GWR 1854 and 2721 0-6-0PTs


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2721 Class with original open cab, large bunker, fluted coupling rods. The model was built to EM gauge standards with working inside motion (Photos courtesy Brian Woodland)

1854 Class with flush riveted tanks, original open cab and small bunker (built by Lee Marsh)




To complete


Etched nickel silver frames, motion and brass superstructure

Lost wax, whitemetal and turned fittings

Flexichas suspension

Non-working, ‘dummy’ inside motion

Designed by Martin Finney

 Kit to convert to working Inside Motion kit - IM7




4'7½" 16-spoke 10" crank throw, pin between spokes - Ultrascale, Alan Gibson, Markits

 Motor  Designed for a Portescap 1219 but an alternative is a Mashima 1220
 Gearbox  High Level Road Runner Plus 54:1


Download the instructions. View the etches

These two classes of 0-6-0 tank engines were originally built with saddle tanks but were amongst the first to be fitted with pannier tanks, from 1909 onwards, until all (except 1879) were so fitted by 1933. They were very long lived, the majority being withdrawn after World War 2 and all by 1950.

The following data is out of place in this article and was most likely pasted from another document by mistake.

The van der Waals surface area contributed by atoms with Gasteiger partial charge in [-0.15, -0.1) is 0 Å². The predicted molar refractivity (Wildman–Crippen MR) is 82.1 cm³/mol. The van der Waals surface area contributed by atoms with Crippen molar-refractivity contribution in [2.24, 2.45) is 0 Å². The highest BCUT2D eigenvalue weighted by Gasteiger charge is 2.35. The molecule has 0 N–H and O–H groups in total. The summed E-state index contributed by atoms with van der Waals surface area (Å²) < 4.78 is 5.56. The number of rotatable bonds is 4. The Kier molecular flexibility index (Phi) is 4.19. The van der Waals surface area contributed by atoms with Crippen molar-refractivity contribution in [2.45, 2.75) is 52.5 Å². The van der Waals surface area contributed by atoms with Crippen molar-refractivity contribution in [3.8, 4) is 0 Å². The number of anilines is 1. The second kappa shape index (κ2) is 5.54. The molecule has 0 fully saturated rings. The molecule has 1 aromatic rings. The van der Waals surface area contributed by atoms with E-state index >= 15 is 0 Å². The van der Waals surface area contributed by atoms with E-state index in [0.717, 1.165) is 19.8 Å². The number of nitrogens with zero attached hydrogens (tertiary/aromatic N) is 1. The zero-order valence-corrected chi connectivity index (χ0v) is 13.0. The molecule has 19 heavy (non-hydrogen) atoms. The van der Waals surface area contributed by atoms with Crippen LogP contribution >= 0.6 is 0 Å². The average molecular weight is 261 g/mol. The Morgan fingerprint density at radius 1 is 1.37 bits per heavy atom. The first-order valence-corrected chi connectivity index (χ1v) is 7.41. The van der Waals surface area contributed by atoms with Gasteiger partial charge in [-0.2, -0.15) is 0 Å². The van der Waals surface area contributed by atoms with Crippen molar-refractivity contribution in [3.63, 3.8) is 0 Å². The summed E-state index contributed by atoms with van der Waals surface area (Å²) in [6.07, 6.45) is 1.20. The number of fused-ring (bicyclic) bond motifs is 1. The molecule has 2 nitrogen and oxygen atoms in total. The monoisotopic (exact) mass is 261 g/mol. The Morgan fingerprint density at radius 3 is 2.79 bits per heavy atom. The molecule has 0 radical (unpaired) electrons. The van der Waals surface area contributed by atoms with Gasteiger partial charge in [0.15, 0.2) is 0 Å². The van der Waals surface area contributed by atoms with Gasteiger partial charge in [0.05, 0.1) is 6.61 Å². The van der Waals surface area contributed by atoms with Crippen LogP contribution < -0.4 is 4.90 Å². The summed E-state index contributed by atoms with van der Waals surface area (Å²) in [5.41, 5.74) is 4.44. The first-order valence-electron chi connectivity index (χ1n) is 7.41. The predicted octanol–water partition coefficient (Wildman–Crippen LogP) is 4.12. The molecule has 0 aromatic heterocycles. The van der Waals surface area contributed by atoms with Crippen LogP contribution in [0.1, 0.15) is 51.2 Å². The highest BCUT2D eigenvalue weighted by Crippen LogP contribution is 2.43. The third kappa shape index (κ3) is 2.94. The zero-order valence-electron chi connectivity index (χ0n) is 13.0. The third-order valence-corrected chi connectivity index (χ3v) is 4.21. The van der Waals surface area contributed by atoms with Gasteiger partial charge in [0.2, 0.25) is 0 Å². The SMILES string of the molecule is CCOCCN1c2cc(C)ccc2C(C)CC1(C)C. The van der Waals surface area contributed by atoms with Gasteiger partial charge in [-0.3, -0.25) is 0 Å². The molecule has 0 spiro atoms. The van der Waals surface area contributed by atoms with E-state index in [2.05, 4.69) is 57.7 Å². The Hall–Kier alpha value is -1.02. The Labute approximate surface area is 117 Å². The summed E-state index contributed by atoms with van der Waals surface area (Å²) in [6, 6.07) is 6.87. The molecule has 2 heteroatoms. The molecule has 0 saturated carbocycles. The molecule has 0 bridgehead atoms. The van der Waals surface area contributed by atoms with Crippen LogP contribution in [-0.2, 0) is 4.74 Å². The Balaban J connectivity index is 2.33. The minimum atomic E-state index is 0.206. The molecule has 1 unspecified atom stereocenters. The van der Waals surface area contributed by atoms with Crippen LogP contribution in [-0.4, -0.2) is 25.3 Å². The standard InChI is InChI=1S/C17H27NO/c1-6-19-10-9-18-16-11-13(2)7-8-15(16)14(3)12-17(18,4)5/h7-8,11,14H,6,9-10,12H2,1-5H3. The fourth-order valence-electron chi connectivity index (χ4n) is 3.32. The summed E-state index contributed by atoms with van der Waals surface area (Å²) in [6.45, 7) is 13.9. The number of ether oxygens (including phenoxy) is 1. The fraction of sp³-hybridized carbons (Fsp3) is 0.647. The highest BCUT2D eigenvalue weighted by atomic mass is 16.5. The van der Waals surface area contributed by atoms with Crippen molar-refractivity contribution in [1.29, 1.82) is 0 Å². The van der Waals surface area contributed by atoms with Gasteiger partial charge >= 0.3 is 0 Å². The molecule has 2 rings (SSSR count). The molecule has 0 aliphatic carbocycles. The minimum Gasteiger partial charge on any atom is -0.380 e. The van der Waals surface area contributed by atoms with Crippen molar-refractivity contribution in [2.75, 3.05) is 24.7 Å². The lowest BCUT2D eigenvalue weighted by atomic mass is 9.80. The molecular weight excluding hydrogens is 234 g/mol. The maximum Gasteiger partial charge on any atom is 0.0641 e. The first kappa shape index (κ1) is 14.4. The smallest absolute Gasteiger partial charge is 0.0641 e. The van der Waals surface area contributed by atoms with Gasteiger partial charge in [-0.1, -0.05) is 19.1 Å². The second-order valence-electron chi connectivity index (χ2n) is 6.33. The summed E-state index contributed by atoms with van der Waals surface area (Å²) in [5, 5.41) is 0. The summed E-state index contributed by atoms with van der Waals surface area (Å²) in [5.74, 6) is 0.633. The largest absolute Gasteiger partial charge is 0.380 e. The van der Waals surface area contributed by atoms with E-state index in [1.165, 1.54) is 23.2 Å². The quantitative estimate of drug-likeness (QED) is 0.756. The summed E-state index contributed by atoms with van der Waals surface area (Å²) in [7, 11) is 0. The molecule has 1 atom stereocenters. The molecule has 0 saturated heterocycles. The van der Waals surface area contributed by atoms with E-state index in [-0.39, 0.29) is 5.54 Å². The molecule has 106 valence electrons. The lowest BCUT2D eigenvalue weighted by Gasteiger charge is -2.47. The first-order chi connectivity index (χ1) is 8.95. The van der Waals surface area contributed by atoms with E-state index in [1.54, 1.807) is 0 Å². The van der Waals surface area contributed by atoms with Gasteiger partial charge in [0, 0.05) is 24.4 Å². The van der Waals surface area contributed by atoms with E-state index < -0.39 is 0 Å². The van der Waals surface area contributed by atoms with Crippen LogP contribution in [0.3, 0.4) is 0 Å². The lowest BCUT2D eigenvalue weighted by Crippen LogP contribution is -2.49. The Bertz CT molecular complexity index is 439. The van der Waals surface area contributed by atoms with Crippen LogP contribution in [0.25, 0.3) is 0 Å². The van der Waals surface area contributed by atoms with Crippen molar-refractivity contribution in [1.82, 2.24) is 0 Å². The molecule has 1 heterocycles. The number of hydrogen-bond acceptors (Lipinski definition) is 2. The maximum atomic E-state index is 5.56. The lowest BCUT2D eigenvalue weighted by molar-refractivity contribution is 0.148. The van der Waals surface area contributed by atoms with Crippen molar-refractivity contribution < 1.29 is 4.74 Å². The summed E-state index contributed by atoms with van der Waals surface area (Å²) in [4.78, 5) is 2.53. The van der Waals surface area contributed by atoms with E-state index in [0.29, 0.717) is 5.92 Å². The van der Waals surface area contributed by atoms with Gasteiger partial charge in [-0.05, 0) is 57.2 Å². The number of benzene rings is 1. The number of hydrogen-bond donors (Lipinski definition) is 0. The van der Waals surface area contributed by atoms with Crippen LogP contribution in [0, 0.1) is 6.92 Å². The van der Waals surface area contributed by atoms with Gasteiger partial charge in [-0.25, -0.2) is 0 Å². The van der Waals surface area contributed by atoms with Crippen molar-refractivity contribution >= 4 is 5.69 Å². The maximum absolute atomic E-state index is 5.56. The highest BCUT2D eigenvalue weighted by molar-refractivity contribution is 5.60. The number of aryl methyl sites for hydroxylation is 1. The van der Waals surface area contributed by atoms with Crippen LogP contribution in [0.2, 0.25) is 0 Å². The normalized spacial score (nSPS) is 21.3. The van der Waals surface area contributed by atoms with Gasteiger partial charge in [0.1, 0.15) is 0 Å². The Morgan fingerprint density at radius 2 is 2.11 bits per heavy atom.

From this kit, any of either of the two classes can be built as pannier tanks from circa 1909 onwards. The kit includes parts for :

The earlier small bunker as well as the later, large bunker, early open and later closed cabs
Fluted coupling rods for the 2721 class and plain rods for the 1854 class.
Alternative springs for both classes

Prototypes with earlier counter-sunk riveted tanks, intermediate snap-head riveted tanks or later welded tanks can also be built from the kit.

Variations / Modifications possible from the kit  

Pannier tanks: Early, up to c.1917 flush riveted. From c.1917 to 1924 snap-head riveted. After 1924 welded seams.

Smokebox/tank front: Early plain front with ringed door. Later snap head rivets. From c.1920 the smokebox had pressed fronts with Churchward type doors without the ring.

Bunkers: Early short with railed top later sheeted in. From c.1924 enlarged type were fitted.

Cabs: As built, these were open with a canvas covered wooden roof which was later replaced with steel. A significant number were rebuilt from c.1924 onwards with new enclosed cabs some whilst carrying the old style bunker.

Steam heating:  Although essentially shunting and light freight engines many were fitted with steam heating.

Balance weights: Changed from large type with visible rivets to a smaller plain design.



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